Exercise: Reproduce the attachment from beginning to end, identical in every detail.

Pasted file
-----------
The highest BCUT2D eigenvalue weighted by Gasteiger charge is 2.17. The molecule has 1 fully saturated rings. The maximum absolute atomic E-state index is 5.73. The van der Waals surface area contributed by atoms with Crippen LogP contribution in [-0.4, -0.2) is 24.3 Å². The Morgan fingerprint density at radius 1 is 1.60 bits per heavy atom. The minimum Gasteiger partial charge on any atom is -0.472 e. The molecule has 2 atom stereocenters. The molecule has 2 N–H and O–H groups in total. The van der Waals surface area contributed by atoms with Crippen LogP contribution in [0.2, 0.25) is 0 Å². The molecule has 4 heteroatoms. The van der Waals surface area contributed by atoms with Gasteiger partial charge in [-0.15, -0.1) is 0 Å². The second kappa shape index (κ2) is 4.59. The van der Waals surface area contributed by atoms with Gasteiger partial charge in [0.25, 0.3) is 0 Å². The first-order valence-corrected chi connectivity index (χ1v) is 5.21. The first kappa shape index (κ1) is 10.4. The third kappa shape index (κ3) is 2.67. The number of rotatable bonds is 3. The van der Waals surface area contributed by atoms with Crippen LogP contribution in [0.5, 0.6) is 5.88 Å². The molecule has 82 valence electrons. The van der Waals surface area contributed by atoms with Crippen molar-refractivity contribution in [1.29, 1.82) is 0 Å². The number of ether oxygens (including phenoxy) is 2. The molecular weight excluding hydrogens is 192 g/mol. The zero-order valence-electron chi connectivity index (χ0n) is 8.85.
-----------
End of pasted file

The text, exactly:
The highest BCUT2D eigenvalue weighted by Gasteiger charge is 2.17. The molecule has 1 fully saturated rings. The maximum absolute atomic E-state index is 5.73. The van der Waals surface area contributed by atoms with Crippen LogP contribution in [-0.4, -0.2) is 24.3 Å². The Morgan fingerprint density at radius 1 is 1.60 bits per heavy atom. The minimum Gasteiger partial charge on any atom is -0.472 e. The molecule has 2 atom stereocenters. The molecule has 2 N–H and O–H groups in total. The van der Waals surface area contributed by atoms with Crippen LogP contribution in [0.2, 0.25) is 0 Å². The molecule has 4 heteroatoms. The van der Waals surface area contributed by atoms with Gasteiger partial charge in [-0.15, -0.1) is 0 Å². The second kappa shape index (κ2) is 4.59. The van der Waals surface area contributed by atoms with Gasteiger partial charge in [0.25, 0.3) is 0 Å². The first-order valence-corrected chi connectivity index (χ1v) is 5.21. The first kappa shape index (κ1) is 10.4. The third kappa shape index (κ3) is 2.67. The number of rotatable bonds is 3. The van der Waals surface area contributed by atoms with Crippen LogP contribution in [0.5, 0.6) is 5.88 Å². The molecule has 82 valence electrons. The van der Waals surface area contributed by atoms with Crippen molar-refractivity contribution in [1.29, 1.82) is 0 Å². The number of ether oxygens (including phenoxy) is 2. The molecular weight excluding hydrogens is 192 g/mol. The zero-order valence-electron chi connectivity index (χ0n) is 8.85.